ogy than almost any other practitioner in Pakistan, and Honey and I felt we were in good hands. The only unnerving part of the experience was that he didn’t look either Honey or myself in the eye even once during the whole reading — he would either be staring at his calculations or gazing off into space while he told us the story of our lives. Oh well, I thought. Seers are entitled to some quirks, after all. I perked up when, after using my birth date to do some calculations, he told me I was a ‘Number 11’ — a Master Number, which meant I was destined for greatness. “With great power comes great responsibility,” he added mysteriously. After scribbling a few more numbers onto a piece of paper he said I would be engaged by 2012 and married by 2013, years that are drawing near enough to provoke
After scribbling a few more numbers onto a piece of paper he said I would be engaged by 2012 and married by 2013, years that are drawing near enough to provoke another minute of fear.
another minute of fear. My fate was sealed when he announced that I would also have a “big family” — it isn’t an exaggeration to say I
so penetrating that we all but spilled the tea she’d offered us. Maybe
left the place with quaking knees, because some of my worst night-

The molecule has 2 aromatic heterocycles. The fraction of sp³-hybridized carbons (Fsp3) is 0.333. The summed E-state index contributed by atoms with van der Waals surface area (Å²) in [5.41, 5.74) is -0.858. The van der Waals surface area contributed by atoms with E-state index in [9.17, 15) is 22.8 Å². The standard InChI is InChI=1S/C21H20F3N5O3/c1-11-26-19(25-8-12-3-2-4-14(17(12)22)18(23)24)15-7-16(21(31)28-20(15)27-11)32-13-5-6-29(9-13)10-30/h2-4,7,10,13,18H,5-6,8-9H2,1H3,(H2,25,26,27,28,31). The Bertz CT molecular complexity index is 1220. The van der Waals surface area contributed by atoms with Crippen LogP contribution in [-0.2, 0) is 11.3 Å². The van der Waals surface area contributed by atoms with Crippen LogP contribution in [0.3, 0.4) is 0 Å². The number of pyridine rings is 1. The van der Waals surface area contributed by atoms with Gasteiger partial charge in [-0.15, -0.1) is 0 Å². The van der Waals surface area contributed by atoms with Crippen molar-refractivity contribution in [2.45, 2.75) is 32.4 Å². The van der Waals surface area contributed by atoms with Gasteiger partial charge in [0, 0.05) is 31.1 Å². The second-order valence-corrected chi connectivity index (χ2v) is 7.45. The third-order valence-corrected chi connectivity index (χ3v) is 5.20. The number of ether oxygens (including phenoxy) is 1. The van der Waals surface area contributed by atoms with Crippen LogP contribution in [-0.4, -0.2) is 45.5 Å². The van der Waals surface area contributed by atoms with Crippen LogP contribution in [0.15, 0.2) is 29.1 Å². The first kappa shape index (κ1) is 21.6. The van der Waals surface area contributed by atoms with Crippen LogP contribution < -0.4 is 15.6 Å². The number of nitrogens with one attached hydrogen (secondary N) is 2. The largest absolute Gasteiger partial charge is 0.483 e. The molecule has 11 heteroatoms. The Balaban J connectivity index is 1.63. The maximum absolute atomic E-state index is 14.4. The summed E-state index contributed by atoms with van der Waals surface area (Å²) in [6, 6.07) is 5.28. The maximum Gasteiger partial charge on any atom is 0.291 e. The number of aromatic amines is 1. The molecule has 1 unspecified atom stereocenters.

it was the stuffiness of her room, maybe it was her kajal… but Hon-
mares feature mounds of soiled diapers and equally abundant chil-
ey and I were definitely spooked, especially when she started going
dren squealing “Mama!” as they ride roughshod over my sanity, not
all kala jaado on us.
to mention my hopes and dreams.
To me, she said I had an aversion to marriage because of certain
Honey had a better time than I did, because the numerologist said
‘negative energies’ that other people might be directing towards me.
she and her current partner were “well-matched.” He got a couple of
“Does anyone at work have a grudge against you?” she asked throat-
things wrong, though. He said Honey’s man “worked in investment
ily. “Is anyone jealous of your mother?” I could only shake my head
banking or finance,” which is far from the truth, and added that the
at each question — to be honest, I thought that girl who glared at me